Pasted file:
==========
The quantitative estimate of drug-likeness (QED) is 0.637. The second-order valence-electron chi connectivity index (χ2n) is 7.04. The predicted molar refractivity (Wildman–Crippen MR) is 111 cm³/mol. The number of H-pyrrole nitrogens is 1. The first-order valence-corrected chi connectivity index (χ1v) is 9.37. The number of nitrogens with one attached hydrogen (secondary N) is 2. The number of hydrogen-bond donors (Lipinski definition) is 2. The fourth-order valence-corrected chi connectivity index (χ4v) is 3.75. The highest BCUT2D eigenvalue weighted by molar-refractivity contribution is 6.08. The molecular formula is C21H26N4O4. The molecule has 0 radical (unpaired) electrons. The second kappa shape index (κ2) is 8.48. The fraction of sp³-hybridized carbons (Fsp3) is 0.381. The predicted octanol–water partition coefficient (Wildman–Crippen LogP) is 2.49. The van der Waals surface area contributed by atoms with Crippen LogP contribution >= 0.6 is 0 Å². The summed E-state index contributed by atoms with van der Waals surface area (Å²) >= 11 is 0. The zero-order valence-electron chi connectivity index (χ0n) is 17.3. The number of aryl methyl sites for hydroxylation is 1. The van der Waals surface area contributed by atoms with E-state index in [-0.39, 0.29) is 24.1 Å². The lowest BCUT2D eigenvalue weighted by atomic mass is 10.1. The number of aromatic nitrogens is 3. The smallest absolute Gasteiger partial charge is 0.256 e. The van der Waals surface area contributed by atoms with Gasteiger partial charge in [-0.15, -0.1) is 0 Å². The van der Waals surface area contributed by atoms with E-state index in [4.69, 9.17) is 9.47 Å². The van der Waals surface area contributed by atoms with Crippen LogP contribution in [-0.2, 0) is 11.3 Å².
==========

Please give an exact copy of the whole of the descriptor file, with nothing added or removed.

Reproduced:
The quantitative estimate of drug-likeness (QED) is 0.637. The second-order valence-electron chi connectivity index (χ2n) is 7.04. The predicted molar refractivity (Wildman–Crippen MR) is 111 cm³/mol. The number of H-pyrrole nitrogens is 1. The first-order valence-corrected chi connectivity index (χ1v) is 9.37. The number of nitrogens with one attached hydrogen (secondary N) is 2. The number of hydrogen-bond donors (Lipinski definition) is 2. The fourth-order valence-corrected chi connectivity index (χ4v) is 3.75. The highest BCUT2D eigenvalue weighted by molar-refractivity contribution is 6.08. The molecular formula is C21H26N4O4. The molecule has 0 radical (unpaired) electrons. The second kappa shape index (κ2) is 8.48. The fraction of sp³-hybridized carbons (Fsp3) is 0.381. The predicted octanol–water partition coefficient (Wildman–Crippen LogP) is 2.49. The van der Waals surface area contributed by atoms with Crippen LogP contribution >= 0.6 is 0 Å². The summed E-state index contributed by atoms with van der Waals surface area (Å²) >= 11 is 0. The zero-order valence-electron chi connectivity index (χ0n) is 17.3. The number of aryl methyl sites for hydroxylation is 1. The van der Waals surface area contributed by atoms with E-state index in [-0.39, 0.29) is 24.1 Å². The lowest BCUT2D eigenvalue weighted by atomic mass is 10.1. The number of aromatic nitrogens is 3. The smallest absolute Gasteiger partial charge is 0.256 e. The van der Waals surface area contributed by atoms with Gasteiger partial charge in [-0.15, -0.1) is 0 Å². The van der Waals surface area contributed by atoms with E-state index in [4.69, 9.17) is 9.47 Å². The van der Waals surface area contributed by atoms with Crippen LogP contribution in [-0.2, 0) is 11.3 Å².